I've been up all night watching the UK elections and will have more to say about them later, but before I catch a couple of hours sleep before Practice 2 of the Spanish F1 GP I was wondering...
Does Nick Clegg Play Poker?
Because it feels to me that he is setting up a Big Play.
The situation... For the first time since 1974 the electorate has made a mess of the election and produced a hung parliament. Silly voters.
The Conservative Party has gained the most seats and greatest percentage of the popular vote, but do not have enough seats for an overall majority in the Commons.
Constitutionally, the incumbent Prime Minister, Mr. Brown of the Labour Party, has the right to attempt to form a government in this situation. Which would require, at a minimum, the support of Clegg's Liberal Democrats.
But Clegg has just stated loudly and clearly that it is the Conservatives, as the largest party, who should have first shot at forming a Government.
And while it is conceivable that the Conservatives could cobble together a workable minority government by adding a few Ulster unionists, it seems impossible they can form a majority government without the Lib Dems.
So at first sight this is very simple. Clegg feels the Conservatives have the moral (ugh) right to attempt to form a government, and the Lib Dems have enough seats to easily allow that to happen.
Except it can't possibly happen. Can it? Surely the Lib Dems would require a Conservative commitment to electoral reform. This may be their best chance in decades to modify the electoral system that is effectively keeping them out of power.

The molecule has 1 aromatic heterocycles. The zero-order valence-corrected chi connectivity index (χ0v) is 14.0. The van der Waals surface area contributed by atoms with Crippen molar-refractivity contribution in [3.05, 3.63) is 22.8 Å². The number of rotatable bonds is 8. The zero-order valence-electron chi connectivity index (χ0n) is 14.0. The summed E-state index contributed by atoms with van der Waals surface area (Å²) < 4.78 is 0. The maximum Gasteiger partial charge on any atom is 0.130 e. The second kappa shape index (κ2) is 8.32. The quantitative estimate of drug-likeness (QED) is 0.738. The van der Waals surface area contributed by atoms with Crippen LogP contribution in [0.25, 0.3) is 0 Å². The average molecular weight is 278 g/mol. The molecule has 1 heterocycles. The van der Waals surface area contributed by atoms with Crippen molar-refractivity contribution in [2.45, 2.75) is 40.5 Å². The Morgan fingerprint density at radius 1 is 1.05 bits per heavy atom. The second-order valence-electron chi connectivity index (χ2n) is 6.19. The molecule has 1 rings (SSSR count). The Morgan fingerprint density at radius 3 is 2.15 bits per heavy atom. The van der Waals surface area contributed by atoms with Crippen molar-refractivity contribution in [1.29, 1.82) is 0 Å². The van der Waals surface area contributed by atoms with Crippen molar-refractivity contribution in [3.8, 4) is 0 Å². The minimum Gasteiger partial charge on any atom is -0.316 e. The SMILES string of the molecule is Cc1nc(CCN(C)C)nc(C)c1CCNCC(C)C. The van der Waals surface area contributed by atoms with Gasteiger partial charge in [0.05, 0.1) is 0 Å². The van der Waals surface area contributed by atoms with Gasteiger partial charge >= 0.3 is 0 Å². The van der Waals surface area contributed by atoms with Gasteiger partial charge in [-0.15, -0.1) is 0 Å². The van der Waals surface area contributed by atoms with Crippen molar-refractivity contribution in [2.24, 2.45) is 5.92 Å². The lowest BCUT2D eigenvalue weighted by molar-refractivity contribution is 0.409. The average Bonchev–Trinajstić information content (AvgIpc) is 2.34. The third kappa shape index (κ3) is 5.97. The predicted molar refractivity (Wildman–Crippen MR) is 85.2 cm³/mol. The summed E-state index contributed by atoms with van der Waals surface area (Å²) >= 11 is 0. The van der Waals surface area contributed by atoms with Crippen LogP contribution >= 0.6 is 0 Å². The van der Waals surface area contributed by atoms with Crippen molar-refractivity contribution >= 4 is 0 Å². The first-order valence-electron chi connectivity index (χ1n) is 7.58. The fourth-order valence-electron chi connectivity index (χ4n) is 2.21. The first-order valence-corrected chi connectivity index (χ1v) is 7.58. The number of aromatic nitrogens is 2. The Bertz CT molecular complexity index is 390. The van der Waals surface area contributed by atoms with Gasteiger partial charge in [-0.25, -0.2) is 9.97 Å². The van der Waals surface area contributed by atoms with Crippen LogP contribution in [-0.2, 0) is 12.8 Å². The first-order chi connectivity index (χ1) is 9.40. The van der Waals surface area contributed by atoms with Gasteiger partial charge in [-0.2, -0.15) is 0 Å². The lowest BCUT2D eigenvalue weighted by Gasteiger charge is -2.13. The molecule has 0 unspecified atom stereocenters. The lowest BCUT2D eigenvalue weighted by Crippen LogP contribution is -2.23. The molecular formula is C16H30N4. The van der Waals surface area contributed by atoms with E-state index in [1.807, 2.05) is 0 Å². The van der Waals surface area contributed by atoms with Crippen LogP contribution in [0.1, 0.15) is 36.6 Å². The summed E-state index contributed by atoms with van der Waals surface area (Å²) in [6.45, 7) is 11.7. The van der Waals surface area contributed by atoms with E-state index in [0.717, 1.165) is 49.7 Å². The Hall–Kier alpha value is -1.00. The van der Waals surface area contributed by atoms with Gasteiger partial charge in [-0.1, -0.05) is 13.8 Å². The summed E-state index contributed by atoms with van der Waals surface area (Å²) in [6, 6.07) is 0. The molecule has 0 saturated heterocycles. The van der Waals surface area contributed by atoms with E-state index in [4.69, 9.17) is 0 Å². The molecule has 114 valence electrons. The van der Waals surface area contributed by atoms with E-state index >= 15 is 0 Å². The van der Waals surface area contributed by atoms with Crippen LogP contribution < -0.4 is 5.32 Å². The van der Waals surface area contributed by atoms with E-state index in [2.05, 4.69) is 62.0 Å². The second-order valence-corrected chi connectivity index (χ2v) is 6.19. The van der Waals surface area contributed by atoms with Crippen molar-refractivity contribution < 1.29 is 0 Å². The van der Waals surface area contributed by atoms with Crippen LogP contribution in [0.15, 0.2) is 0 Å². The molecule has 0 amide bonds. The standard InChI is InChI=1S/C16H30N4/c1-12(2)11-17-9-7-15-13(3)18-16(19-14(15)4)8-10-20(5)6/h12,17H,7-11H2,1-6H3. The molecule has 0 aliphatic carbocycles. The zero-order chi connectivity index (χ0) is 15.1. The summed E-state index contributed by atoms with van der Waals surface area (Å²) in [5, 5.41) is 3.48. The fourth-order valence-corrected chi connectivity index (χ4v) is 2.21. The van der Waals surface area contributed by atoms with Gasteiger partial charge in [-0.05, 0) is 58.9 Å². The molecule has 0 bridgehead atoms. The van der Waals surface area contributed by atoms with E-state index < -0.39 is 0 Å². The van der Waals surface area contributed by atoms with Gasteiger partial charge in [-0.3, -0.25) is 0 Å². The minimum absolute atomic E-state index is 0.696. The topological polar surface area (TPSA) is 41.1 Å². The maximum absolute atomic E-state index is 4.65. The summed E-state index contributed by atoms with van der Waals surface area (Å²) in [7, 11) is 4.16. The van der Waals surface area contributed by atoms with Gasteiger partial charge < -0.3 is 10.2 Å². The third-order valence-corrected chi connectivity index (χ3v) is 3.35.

But Cameron and the Conservatives are fiercely opposed to such reform.
And in addition to that single deal-breaking issue, the Labour and Liberal Democrats are far closer on economic policy than the Lib Dems and Conservatives. And more critically, the Labour Party is prepared to put electoral reform to a public referendum.
So constitutionally, philosophically and practically, everything points to Clegg leading his party into a coalition with Labour. An option that he has just publicly torpedoed.
Not if Clegg plays poker.
Clegg's problem is that a coalition with Labour would lead him to be crucified in the British Press and much of the electorate. It would be seen as cynical opportunism propping up a Labour regime that has just received a resounding "get out of office" vote by the British people. And if it went wrong it would finish Clegg and quite possibly his party.
But if Clegg tries, really really hard, to work with the Conservatives and, if after much hand-wringing and soul-searching, finds that he can not... Then what other choice does Mr. Clegg have? For the sake of the nation he will be compelled, perhaps reluctantly (uh huh), to form a coalition with the Labour Party. Thereby ensuring changes in the electoral system that will allow the Lib Dems far greater representation in the Commons in the future.
It seems to me that Mr. Clegg is slow-playing the winning hand. Which can be a powerful play. Except that, as any Omaha player can tell you, sometimes it can go horribly wrong.